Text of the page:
Thursday, March 06, 2008

Latin America

Hi Everyone – Thank you for letting me offer some selections for our next book discussion. I hope you’ll enjoy taking a trip down to Latin America. I’ve chosen some writers who’ve been on my radar for some time now. I admit I haven’t read anything by these authors but the reviews I read sounded very promising.

Below are the choices which are available on Amazon. I couldn’t find any of these on BookMooch but I did notice that BookCloseOuts has some of these titles at a great price.

Please vote in the comment section. Let’s say everyone vote by Monday, March 10 and I’ll announce the selection then. Discussion will start on Wednesday, April 30.

The Savage Detectives by Roberto Bolano (Chile) -- This highly stylized novel is ostensibly about two poets, leaders of the Mexican visceral realist literary movement, and their search for an obscure icon of the movement and its repercussions. The book spans a decade and follows the poets from Mexico City to the Sonoran Desert, Guatemala, Barcelona, Paris, Israel, Congo, Liberia, and the U.S. The narrative becomes secondary to the voices of the people who meet these poets as this long novel told through the personal stories--some humorous, some inscrutable, some tragic--of the eclectic assortment of characters they encounter on the way becomes less about the search and more about literature and language.

Drown by Junot Diaz (Dominican Republic) -- The 10 tales in this intense debut collection plunge us into the emotional lives of people redefining their American identity. Narrated by adolescent Dominican males living in the struggling communities of the Dominican Republic, New York and New Jersey, these stories chronicle their outwardly cool but inwardly anguished attempts to recreate themselves in the midst of eroding family structures and their own burgeoning sexuality. Diaz's restrained prose reveals their hopes only by implication. It's a style suited to these characters, who long for love but display little affection toward each other. Still, the author's compassion glides just below the surface, occasionally emerging in poetic passages of controlled lyricism, lending these stories a lasting resonance.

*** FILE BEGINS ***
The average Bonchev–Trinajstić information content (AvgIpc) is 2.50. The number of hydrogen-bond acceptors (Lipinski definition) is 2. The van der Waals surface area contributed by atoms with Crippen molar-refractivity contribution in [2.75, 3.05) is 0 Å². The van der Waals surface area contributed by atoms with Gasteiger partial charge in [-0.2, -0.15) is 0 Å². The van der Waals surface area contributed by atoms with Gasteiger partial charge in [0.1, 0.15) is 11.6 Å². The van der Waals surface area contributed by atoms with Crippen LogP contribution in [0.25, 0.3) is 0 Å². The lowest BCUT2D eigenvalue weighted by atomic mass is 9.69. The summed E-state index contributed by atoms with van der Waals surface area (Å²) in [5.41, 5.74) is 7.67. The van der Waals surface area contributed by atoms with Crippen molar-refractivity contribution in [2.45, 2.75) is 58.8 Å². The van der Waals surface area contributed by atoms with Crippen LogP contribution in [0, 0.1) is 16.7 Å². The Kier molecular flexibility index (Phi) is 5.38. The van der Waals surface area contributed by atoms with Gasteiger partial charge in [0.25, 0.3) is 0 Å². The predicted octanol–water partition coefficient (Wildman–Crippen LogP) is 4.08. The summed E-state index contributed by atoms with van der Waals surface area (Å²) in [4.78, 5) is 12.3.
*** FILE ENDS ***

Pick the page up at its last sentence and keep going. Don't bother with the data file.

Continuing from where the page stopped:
Women with Big Eyes by Angeles Mastretta (Mexico) -- The women who come to life in Mastretta's engaging bilingual story collection are independent and passionate individuals, and she writes about them with compassion and, above all, humor. Each story portrays a different woman as she enters a crucial point in her life, such as Aunt Daniela, who "fell in love the way intelligent women always fall in love: like an idiot." Or Aunt Amanda, who suddenly marries her deceased mother's ex-lover in order to quiet the townspeople's gossip about her parentage. Part fable, part mysticism, the stories are tied together with details of everyday life in the author's native Puebla, Mexico.

Eccentric Neighborhoods by Rosario Ferre (Puerto Rico) -- Ferre creates a colorful family saga as a way to explore the modern political and social history of her native Puerto Rico. The narrator, Elvira Vernet, claims descent from two prominent families whose divergent natures effectively embody contrary strains in the national character. Elvira's mother, Clarissa Rivas de Santillana, grew up among a privileged family made wealthy by its several sugar plantations. One admires Ferre's ferocious ingenuity and energy as she depicts a society and century in flux. This most demanding of her novels so far is probably also the best.